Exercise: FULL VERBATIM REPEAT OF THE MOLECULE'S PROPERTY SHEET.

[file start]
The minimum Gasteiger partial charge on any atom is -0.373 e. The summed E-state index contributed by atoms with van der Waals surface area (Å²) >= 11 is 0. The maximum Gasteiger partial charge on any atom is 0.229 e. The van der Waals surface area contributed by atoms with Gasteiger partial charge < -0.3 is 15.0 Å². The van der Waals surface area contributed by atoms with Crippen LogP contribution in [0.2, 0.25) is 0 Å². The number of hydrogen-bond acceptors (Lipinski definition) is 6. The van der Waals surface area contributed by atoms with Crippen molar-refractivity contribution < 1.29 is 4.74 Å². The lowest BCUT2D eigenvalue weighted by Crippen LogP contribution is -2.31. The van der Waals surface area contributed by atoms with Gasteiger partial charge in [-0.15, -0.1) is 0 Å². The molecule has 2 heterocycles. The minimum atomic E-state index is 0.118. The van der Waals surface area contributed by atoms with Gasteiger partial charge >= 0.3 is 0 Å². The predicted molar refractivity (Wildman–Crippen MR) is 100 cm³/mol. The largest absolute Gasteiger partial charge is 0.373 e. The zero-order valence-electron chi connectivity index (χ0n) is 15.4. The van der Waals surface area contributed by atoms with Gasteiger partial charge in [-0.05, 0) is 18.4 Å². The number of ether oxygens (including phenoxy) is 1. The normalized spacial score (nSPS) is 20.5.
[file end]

The minimum Gasteiger partial charge on any atom is -0.373 e. The summed E-state index contributed by atoms with van der Waals surface area (Å²) >= 11 is 0. The maximum Gasteiger partial charge on any atom is 0.229 e. The van der Waals surface area contributed by atoms with Gasteiger partial charge < -0.3 is 15.0 Å². The van der Waals surface area contributed by atoms with Crippen LogP contribution in [0.2, 0.25) is 0 Å². The number of hydrogen-bond acceptors (Lipinski definition) is 6. The van der Waals surface area contributed by atoms with Crippen molar-refractivity contribution < 1.29 is 4.74 Å². The lowest BCUT2D eigenvalue weighted by Crippen LogP contribution is -2.31. The van der Waals surface area contributed by atoms with Gasteiger partial charge in [-0.15, -0.1) is 0 Å². The molecule has 2 heterocycles. The minimum atomic E-state index is 0.118. The van der Waals surface area contributed by atoms with Gasteiger partial charge >= 0.3 is 0 Å². The predicted molar refractivity (Wildman–Crippen MR) is 100 cm³/mol. The largest absolute Gasteiger partial charge is 0.373 e. The zero-order valence-electron chi connectivity index (χ0n) is 15.4. The van der Waals surface area contributed by atoms with Gasteiger partial charge in [-0.05, 0) is 18.4 Å². The number of ether oxygens (including phenoxy) is 1. The normalized spacial score (nSPS) is 20.5.